As you approach the age to qualify for medicare, you might be wondering how much you will have to pay for medicare. Is Medicare Part A free? Is Part B free? Will I have a monthly premium? These are all valid questions.
Many people are surprised when they find out that not all of medicare is free. Lets review what medicare can cost you so that you are well prepared when you are ready to apply to medicare.
Medicare Part A
Part A Premium
Medicare Part A Premium is free for most people. If you have worked 10+ years it is free. There are certain situations when it is not free.
- If you paid medicare taxes for less than 30 quarters, you will pay a monthly premium of $458.
- If you paid medicare taxes for 30-39 quarters, you will pay a monthly premium of $252.
Part A Deductible and Coinsurance
If you have a hospital stay, you will most likely have to pay an inpatient deductible. This deductible is $1,408 for each benefit period. . On the 61st day, you will also start to have coinsurance costs. Your coinsurance depends on the length of your hospital stay. Here are some things to keep in mind regarding cost
- Days 61-90 – Daily coinsurance of $352 for each benefit period
- Days 91 and over – Daily coinsurance of $704 for each “lifetime reserve day” in each benefit period (maximum of 60 days over your lifetime)
- After lifetime reserve days are used up: You pay all cost
Medicare Part B
Part B Premium
Medicare Part B is not free. The cost for Medicare Part B depends on your income. The Social Security Office will look at your IRS tax returns from two years ago to help determine what you will pay for Part B.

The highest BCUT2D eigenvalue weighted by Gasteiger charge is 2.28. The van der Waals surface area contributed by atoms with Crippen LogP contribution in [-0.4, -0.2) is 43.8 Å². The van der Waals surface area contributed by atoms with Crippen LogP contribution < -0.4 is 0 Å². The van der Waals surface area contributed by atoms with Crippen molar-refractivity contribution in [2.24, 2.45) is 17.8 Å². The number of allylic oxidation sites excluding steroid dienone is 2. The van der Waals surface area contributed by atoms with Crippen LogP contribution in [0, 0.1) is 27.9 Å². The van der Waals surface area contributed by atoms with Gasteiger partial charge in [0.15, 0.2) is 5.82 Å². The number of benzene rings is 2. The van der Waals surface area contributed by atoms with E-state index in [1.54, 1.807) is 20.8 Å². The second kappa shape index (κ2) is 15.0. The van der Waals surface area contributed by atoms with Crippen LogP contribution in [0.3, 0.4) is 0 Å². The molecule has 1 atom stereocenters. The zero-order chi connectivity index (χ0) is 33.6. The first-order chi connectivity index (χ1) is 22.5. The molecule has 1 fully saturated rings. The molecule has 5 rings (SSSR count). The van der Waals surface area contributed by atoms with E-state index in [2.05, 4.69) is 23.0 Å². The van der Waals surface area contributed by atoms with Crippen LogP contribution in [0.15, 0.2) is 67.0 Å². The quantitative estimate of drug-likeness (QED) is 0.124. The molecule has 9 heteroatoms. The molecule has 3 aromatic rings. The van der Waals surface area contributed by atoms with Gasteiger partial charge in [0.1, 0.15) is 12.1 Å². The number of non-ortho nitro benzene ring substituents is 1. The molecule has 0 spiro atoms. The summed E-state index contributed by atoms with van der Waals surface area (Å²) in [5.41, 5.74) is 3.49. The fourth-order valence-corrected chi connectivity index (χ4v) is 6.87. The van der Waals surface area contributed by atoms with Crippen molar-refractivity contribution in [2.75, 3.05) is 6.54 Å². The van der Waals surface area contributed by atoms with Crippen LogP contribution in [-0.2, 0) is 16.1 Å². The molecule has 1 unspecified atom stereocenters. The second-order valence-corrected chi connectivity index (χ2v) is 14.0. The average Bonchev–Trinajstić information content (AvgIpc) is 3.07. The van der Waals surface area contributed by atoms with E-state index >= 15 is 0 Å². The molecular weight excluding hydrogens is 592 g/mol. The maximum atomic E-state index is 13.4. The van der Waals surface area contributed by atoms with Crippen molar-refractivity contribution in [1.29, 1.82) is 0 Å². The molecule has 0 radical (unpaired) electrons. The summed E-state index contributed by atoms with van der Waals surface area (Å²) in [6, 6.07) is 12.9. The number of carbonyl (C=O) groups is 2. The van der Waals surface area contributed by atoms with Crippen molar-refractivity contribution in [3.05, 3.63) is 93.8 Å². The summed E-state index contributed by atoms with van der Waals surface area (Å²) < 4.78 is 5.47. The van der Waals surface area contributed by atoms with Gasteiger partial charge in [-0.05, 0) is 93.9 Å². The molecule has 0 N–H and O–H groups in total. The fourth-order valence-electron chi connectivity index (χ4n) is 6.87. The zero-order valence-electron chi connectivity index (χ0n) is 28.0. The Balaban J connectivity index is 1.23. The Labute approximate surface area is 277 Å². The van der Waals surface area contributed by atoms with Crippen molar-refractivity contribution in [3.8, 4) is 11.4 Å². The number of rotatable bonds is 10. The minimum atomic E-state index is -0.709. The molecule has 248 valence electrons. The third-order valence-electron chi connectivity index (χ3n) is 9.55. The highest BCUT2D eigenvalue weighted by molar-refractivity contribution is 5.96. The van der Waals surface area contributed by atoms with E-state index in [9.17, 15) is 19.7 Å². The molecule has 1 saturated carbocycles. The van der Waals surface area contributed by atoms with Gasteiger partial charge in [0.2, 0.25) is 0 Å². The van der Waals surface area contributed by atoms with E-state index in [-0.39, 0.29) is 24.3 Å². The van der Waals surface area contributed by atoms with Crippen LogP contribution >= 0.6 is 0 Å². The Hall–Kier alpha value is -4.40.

Some of the things that contribute to modified adjusted gross income are:
- Required minimum dividends from investments
- Capital gains
- Social security benefits
- Tax-deferred pensions
Here is the break down of premiums for individual tax returns:
- $87k or less – $144.60
- $87k to $109k – $202.40
- $109k to $136k – $289.20
- $136k to $163k – $376.00
- $163k to $500k – $462.70
- $500k and higher – $491.60
If you file your IRS tax returns with your spouse, your premium will be based on the joint tax return. This will determine your individual Part B premium.
Here is the break down for joint tax return premiums:
- $174k or less – $144.60
- $174k to $218k – $202.40
- $218k to $272k – $289.20
- $272k to $326k – $376.00
- $326k to $750k – $462.70
- $750k and higher – $491.60
Part B Deductible
The deductible for Medicare Part B is $198 per year and then 20% of the Medicare-approved amount.
Medicare Part D
Medicare Part D will cover prescription drugs. The cost to have Medicare Part D is different for individual and married joint returns.
Individual tax return:
- $87k or less – Your plan premium
- $87k to $109k – $12.20 + your plan premium
- $109k to $136k – $31.50 + your plan premium
- $136k to $163k – $50.70 + your plan premium
- $163k to $500k – $70.00 + your plan premium
- $500k and higher – $76.40 + your plan premium
Joint tax return:
- $174k or less – Your plan premium
- $174k to $218k – $12.20 + your plan premium
- $218k to $272k – $31.50 + your plan premium
- $272k to $326k – $50.70 + your plan premium
- $326k to $750k – $70.00 + your plan premium
- $750k and higher – $76.40 + your plan premium
If you end up having a higher income in your tax return than you do after retirement, you can send an appeal to medicare.